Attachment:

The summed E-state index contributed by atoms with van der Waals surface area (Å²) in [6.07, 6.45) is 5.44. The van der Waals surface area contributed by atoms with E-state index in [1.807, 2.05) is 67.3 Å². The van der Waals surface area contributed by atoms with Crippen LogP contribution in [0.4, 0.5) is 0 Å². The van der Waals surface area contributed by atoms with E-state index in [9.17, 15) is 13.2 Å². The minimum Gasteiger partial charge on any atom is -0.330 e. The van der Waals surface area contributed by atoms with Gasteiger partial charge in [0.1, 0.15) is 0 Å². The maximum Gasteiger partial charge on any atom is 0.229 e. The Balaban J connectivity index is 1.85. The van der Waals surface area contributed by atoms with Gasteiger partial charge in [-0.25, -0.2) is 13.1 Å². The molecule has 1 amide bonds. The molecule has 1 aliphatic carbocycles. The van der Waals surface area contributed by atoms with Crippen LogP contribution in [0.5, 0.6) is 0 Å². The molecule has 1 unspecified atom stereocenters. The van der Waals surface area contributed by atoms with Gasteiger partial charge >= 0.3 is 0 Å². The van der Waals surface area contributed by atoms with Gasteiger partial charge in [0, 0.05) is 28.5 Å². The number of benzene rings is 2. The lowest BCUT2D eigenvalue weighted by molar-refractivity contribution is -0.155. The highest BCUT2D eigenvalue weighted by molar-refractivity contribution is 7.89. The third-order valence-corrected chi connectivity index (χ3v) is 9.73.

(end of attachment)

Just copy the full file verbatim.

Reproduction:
The summed E-state index contributed by atoms with van der Waals surface area (Å²) in [6.07, 6.45) is 5.44. The van der Waals surface area contributed by atoms with E-state index in [1.807, 2.05) is 67.3 Å². The van der Waals surface area contributed by atoms with Crippen LogP contribution in [0.4, 0.5) is 0 Å². The van der Waals surface area contributed by atoms with E-state index in [9.17, 15) is 13.2 Å². The minimum Gasteiger partial charge on any atom is -0.330 e. The van der Waals surface area contributed by atoms with Gasteiger partial charge in [0.1, 0.15) is 0 Å². The maximum Gasteiger partial charge on any atom is 0.229 e. The Balaban J connectivity index is 1.85. The van der Waals surface area contributed by atoms with Gasteiger partial charge in [-0.25, -0.2) is 13.1 Å². The molecule has 1 amide bonds. The molecule has 1 aliphatic carbocycles. The van der Waals surface area contributed by atoms with Crippen LogP contribution in [0.5, 0.6) is 0 Å². The molecule has 1 unspecified atom stereocenters. The van der Waals surface area contributed by atoms with Gasteiger partial charge >= 0.3 is 0 Å². The van der Waals surface area contributed by atoms with Gasteiger partial charge in [0, 0.05) is 28.5 Å². The number of benzene rings is 2. The lowest BCUT2D eigenvalue weighted by molar-refractivity contribution is -0.155. The highest BCUT2D eigenvalue weighted by molar-refractivity contribution is 7.89. The third-order valence-corrected chi connectivity index (χ3v) is 9.73.